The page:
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If Literature's Great Characters Could Text, They'd Charm Your Pantalets Off

In Mallory Ortberg's modern retelling of Charles Dickens' <em>Great Expectations</em>, Miss Havisham texts wedding dress photos from a blocked number.
Madeline Gobbo
Courtesy of Henry Holt & Company
In Mallory Ortberg's modern retelling of Charles Dickens' Great Expectations, Miss Havisham texts wedding dress photos from a blocked number.

What if the greatest characters in literary history all carried around smartphones and typed out messages to each other? That's the conceit of the new book Texts from Jane Eyre. Author Mallory Ortberg knows it sounds gimmicky, but she loved imagining how Jane Eyre and Mr. Rochester might have texted.

"It's just re-imagined dialogue that I think all of these characters would absolutely say in a slightly more familiar context," Ortberg explains.

Texts from Jane Eyre also includes lots of texts from other characters in other books. Because Ortberg is well-versed in Western classics, that includes texts between Gilgamesh and Ishtar, Sherlock and Watson, Captain Ahab and Ishmael, and Nancy Drew and her long-suffering boyfriend, Ned.

The project came about when a friend who'd relocated to the South told Ortberg it was like living in Gone with the Wind, but with cellphones.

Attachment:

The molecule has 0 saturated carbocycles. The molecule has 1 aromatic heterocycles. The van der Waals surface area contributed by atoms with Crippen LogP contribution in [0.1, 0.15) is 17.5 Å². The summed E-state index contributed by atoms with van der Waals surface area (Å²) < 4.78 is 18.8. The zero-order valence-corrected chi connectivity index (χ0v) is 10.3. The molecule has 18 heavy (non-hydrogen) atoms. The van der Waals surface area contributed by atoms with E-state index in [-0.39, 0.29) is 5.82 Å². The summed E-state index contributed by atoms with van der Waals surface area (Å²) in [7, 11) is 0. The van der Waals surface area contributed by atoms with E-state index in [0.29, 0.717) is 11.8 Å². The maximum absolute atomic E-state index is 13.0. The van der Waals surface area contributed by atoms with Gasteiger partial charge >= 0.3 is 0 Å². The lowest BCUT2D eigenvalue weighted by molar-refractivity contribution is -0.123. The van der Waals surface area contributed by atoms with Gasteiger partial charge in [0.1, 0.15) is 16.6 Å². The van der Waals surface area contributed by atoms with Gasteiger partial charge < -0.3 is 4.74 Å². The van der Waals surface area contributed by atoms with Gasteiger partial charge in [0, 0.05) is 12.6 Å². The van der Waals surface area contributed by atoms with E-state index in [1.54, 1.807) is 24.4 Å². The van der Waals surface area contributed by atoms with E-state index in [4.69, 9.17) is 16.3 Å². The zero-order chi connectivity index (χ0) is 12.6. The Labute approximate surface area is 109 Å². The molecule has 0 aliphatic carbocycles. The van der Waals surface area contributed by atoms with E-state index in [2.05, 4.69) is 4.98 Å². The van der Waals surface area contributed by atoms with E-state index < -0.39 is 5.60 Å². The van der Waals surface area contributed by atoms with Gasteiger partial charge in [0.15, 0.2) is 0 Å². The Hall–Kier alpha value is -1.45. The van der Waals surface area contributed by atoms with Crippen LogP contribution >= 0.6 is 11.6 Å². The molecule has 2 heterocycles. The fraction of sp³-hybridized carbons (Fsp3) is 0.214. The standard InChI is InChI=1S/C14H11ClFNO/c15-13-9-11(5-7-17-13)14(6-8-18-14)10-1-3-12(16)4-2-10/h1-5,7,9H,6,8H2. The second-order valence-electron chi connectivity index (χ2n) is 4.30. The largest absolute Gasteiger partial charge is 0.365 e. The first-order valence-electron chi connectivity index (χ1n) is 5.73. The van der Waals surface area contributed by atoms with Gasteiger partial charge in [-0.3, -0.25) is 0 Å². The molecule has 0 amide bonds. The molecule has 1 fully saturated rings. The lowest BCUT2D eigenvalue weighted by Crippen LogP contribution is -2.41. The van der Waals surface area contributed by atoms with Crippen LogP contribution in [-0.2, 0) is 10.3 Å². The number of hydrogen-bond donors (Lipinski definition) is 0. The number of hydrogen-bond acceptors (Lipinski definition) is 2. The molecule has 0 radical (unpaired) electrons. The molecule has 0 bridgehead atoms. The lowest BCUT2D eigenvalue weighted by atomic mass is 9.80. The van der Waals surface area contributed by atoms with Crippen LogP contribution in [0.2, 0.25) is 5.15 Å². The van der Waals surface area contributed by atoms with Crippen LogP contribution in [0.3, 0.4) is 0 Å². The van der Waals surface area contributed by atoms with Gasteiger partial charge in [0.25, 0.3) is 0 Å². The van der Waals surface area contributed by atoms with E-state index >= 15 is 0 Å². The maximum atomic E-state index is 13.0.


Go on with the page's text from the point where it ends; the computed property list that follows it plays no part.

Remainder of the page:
"I just immediately thought, 'Oh, God, Scarlett O'Hara with a cellphone would be horrifying,' " Ortberg says, clearly as amused as she was horrified. "And it was something that actually ended up in the book."

(Exactly as you'd expect, too. See sidebar.)

Ortberg has satirized Western literature for years, most recently on the website The Toast, which she co-founded about a year ago with her friend Nicole Cliffe. Now it gets about 3 million views a month. "Weird, cool librarians" is how Ortberg describes the stereotypical Toast reader. "Actually," she adds, "I was really surprised to learn that something between 30 and 35 percent of our readership are men."

That's surprising because The Toast does little to lure the male gaze. Fans visit The Toast not just for Ortberg's literary satires but for her captions of great works of art that slyly show how bored or unhappy the women pictured seem to be. (A number of writers contribute to The Toast, but Ortberg is the site's star.) Its highbrow yet subversive sensibility helps The Toast stand out in the ecosystem of feminist pop-culture websites.

"I think it brings irreverence and humor and just strangeness," observes Roxane Gay, an academic and author of the book Bad Feminist. Gay is currently working with The Toast to develop a sister site called The Butter. The two sites will share a commitment to exploring ideas about race, ethnicity, bodies, sex and queerness in the culture at large.

Ortberg arrived at these interests via a somewhat unexpected route. Her parents run one of the country's larger Evangelical Christian megachurches. "It certainly was unusual growing up with two fairly well-known pastors as my parents," she notes.

The Ortbergs are also a family of writers, though Mallory may be the only bisexual humorist among them. "The first time that I brought a girlfriend around, it was certainly a surprise," she says. "But, you know, the first time my parents met her they brought her flowers."

Ortberg remains very close to her parents, who, as pastors, she says, gave her a trusty tool as a humorist: the ability and the desire to bridge the familiar and the unfamiliar. The irreverence may be all her own.

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Neda Ulaby reports on arts, entertainment, and cultural trends for NPR's Arts Desk.